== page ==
The Ingredients of Good Cinema

What makes good cinema? What makes a movie good, bad, flawed, memorable, gimmicky, nostalgic, pertinent, pretty, or any other quality? A lot of people will tell you that it's all about story. While I can't really disagree with that, I'd state it a little differently. And while I can certainly enjoy a well photographed film without much in the way of substance, I appreciate that simple gorgeous imagery doesn't make a good motion picture. At the same time a movie may be technically and fundamentally horrible but speak to me across the years. If such a film inspires something in me despite its flaws can it really be considered a cinematic failure? Here I'd like to describe what I think are really the three ingredients of good cinema.

Humanity

If the most important thing for a movie to have is story, then what makes a character piece so powerful? Certainly the bulk of people appreciate story more, but the most successful stories are those built upon compelling and interesting characters. Neither can a character study be very effective without some semblance of story against which a character is tested. Whether your preference is a thickly plotted story or a deeply intimate examination of character, what is most important is how you, the audience, are able to relate to that. We explore character and story through the lens of our own experiences and conviction; we contrast them against our knowledge and opinions of ourselves. In these terms a successful film is one by which we are able to take measure of our our own lives, goals, values and aspirations.

It is therefore the humanity of a movie that is the most important ingredient. It was this way long before even the invention of the camera. You could throw "Hamlet" up on a stage in front of a cardboard set and, if it was done well, people would love it and remember it because of its humanity and how we relate to it. Neither character nor plot take precedence in humanity. Indeed, sometimes they both conspire to produce a subtext of personal or social commentary that an audience can't help but connect with. Particularly successful examples capture that all too human phenomenon we call the zeitgeist and reflect it off the screen where it finds a special place in our minds and our hearts.

Beauty

Film is a visual art form, and also an auditory one. While a movie must reach out and tickle our humanity, the sound and visuals of the production help it to do so. Music tugs at our heart strings and provides emotional context, giving us clues as to how we should feel. And if one might say such a tactic is a crutch for delivering elements of humanity, one could also argue that any weapon which helps us break down our jaded walls, temporarily forsake everyday life, and suspend disbelief is a good tool to use. Gorgeous cinematography likewise helps draw us into the world created by the movie. It's not so much the believability of an image, but its credibility that is important. Any good chef will tell you that a large part of their work is in the presentation; in not only making something good but making you want to eat it. The image on screen, cast with thoughtful beauty, makes us want to believe what we are seeing. That desire to believe will only enhance the impact of the film's humanity.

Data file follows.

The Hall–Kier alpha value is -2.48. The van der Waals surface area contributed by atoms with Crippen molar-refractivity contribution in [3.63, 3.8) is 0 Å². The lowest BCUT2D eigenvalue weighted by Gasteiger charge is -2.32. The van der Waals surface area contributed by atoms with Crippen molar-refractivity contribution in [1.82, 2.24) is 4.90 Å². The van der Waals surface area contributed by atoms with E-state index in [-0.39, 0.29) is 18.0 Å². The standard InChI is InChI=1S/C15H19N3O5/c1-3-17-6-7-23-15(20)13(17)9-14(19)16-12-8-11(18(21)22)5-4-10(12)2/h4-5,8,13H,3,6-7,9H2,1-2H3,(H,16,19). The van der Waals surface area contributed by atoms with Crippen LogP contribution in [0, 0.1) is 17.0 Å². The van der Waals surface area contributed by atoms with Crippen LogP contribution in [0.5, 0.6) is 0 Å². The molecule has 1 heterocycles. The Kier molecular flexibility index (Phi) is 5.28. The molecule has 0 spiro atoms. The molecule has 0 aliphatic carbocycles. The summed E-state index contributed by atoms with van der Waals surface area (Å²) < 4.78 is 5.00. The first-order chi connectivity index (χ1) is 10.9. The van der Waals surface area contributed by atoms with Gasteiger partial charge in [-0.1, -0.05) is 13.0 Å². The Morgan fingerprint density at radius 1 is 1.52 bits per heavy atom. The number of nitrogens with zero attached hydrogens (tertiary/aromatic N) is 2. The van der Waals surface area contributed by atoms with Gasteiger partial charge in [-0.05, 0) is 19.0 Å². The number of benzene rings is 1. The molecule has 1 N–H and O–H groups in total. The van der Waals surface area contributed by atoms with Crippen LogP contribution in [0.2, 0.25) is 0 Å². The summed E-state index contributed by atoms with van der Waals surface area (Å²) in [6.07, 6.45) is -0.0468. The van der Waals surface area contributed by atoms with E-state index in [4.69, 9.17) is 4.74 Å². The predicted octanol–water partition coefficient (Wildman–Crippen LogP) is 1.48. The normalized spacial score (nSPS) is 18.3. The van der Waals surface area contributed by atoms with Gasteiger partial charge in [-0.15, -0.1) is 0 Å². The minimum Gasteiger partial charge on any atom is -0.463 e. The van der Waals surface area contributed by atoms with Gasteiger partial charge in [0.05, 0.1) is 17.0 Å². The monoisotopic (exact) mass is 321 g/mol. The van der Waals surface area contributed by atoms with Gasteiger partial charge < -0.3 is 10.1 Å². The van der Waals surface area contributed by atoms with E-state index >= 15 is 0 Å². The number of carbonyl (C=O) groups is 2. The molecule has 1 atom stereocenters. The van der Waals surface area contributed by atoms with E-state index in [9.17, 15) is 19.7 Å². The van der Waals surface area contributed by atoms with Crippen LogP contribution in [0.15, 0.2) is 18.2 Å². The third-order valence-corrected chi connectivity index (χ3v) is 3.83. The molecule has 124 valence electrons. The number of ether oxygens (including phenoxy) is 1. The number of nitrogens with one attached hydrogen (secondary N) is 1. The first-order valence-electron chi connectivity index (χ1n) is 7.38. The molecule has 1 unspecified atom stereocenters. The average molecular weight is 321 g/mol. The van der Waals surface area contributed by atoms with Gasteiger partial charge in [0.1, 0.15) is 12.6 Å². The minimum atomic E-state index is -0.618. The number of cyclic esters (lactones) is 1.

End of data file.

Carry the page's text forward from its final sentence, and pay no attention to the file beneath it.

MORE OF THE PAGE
Beauty can take the guise of gimmick too. This is especially true of genre or effects-laden films; but also in something as simple as casting a beautiful starlet or an iconic leading man. It is only a crime when done poorly or thoughtlessly. Beauty is a key ingredient of cinema because it should make you want to believe and invest in its humanity. Where beauty fails in this a failure the film suffers. On the other hand where a film lacks humanity, beauty adds little value.

Memory

Cinema is fundamentally an art form made of memory. The frame you see on screen only has value when combined with the memory of the frames before it. But more than that, a film can thrive on its ability either to invoke or to create memory. This can be true of any medium. I recall the first time, as a kid, I listened to the "Seasons in the Abyss" album by Slayer. "Dead Skin Mask," "War Ensemble," and the title track struck me then as being evil. In the early 1990s this was some of the darkest music you could find around and as a teenager raised Catholic, listening to music marketed as satanic with such wicked subjects and dark tones, Slayer's music just seemed evil and spooky. It created a memory for me. Today, that album is a classic and I know that all the imagery is just part of the show. But when I listen to it, it still seems kind of evil; and I'm transported back to being 16 and wondering what people would think if they knew my mind was being invaded by such evil.

Yes, part of it is nostalgia. Perhaps a breakup scene in a movie brings a similar experience back to haunt you. Maybe a war movie reminds you of your days as a G.I. But this is part of the self-examination that hopefully makes us better people. Memory enhances our humanity. Maybe it brings us face to face with values we once held but have now abandoned for better or worse. Better, maybe the memory of a moment in a film will be recalled later in your life during a time of similar context. Even though cinema is a creation, it is one that we experience. If the experience is not memorable it loses value. But the real value of memory is its ability to preserve the humanity of a moment for a time when it may be more significant personally than at the time it was originally experience. Memory thus preserves the value of a film's humanity for posterity, making its influence part of the human experience.

From that posterity - we hope - future filmmakers will draw upon that humanity, combine it with beauty, create memory and the cycle continues. 

Constant Cinema